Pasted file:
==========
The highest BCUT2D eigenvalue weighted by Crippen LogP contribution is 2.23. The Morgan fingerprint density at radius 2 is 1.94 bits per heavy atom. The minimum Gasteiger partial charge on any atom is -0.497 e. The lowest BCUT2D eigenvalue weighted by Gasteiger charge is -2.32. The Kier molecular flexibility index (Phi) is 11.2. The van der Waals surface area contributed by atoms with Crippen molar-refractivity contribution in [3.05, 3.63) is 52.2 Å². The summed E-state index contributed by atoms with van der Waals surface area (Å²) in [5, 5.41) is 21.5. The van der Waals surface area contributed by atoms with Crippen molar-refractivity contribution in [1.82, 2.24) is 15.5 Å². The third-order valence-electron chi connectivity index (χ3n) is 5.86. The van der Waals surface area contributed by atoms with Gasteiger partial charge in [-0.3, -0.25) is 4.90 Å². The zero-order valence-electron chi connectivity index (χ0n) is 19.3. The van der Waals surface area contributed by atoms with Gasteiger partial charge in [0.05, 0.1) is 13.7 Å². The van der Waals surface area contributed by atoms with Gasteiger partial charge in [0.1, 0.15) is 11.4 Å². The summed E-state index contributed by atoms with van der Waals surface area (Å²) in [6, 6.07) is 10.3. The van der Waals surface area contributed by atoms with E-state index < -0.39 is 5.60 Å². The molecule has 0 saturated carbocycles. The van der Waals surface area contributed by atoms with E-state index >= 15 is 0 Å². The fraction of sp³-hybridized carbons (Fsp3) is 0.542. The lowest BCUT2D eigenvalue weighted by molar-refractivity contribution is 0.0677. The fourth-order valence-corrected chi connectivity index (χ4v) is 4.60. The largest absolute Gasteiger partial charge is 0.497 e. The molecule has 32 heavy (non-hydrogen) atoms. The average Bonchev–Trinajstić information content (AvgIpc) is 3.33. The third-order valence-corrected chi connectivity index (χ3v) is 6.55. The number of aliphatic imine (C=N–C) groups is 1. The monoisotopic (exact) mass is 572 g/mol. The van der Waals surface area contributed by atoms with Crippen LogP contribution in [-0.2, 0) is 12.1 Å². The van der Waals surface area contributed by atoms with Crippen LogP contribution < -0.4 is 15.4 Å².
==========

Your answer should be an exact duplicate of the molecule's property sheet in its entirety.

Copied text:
The highest BCUT2D eigenvalue weighted by Crippen LogP contribution is 2.23. The Morgan fingerprint density at radius 2 is 1.94 bits per heavy atom. The minimum Gasteiger partial charge on any atom is -0.497 e. The lowest BCUT2D eigenvalue weighted by Gasteiger charge is -2.32. The Kier molecular flexibility index (Phi) is 11.2. The van der Waals surface area contributed by atoms with Crippen molar-refractivity contribution in [3.05, 3.63) is 52.2 Å². The summed E-state index contributed by atoms with van der Waals surface area (Å²) in [5, 5.41) is 21.5. The van der Waals surface area contributed by atoms with Crippen molar-refractivity contribution in [1.82, 2.24) is 15.5 Å². The third-order valence-electron chi connectivity index (χ3n) is 5.86. The van der Waals surface area contributed by atoms with Gasteiger partial charge in [-0.3, -0.25) is 4.90 Å². The zero-order valence-electron chi connectivity index (χ0n) is 19.3. The van der Waals surface area contributed by atoms with Gasteiger partial charge in [0.05, 0.1) is 13.7 Å². The van der Waals surface area contributed by atoms with Gasteiger partial charge in [0.1, 0.15) is 11.4 Å². The summed E-state index contributed by atoms with van der Waals surface area (Å²) in [6, 6.07) is 10.3. The van der Waals surface area contributed by atoms with E-state index < -0.39 is 5.60 Å². The molecule has 0 saturated carbocycles. The van der Waals surface area contributed by atoms with E-state index >= 15 is 0 Å². The fraction of sp³-hybridized carbons (Fsp3) is 0.542. The lowest BCUT2D eigenvalue weighted by molar-refractivity contribution is 0.0677. The fourth-order valence-corrected chi connectivity index (χ4v) is 4.60. The largest absolute Gasteiger partial charge is 0.497 e. The molecule has 32 heavy (non-hydrogen) atoms. The average Bonchev–Trinajstić information content (AvgIpc) is 3.33. The third-order valence-corrected chi connectivity index (χ3v) is 6.55. The number of aliphatic imine (C=N–C) groups is 1. The monoisotopic (exact) mass is 572 g/mol. The van der Waals surface area contributed by atoms with Crippen LogP contribution in [-0.2, 0) is 12.1 Å². The van der Waals surface area contributed by atoms with Crippen LogP contribution < -0.4 is 15.4 Å².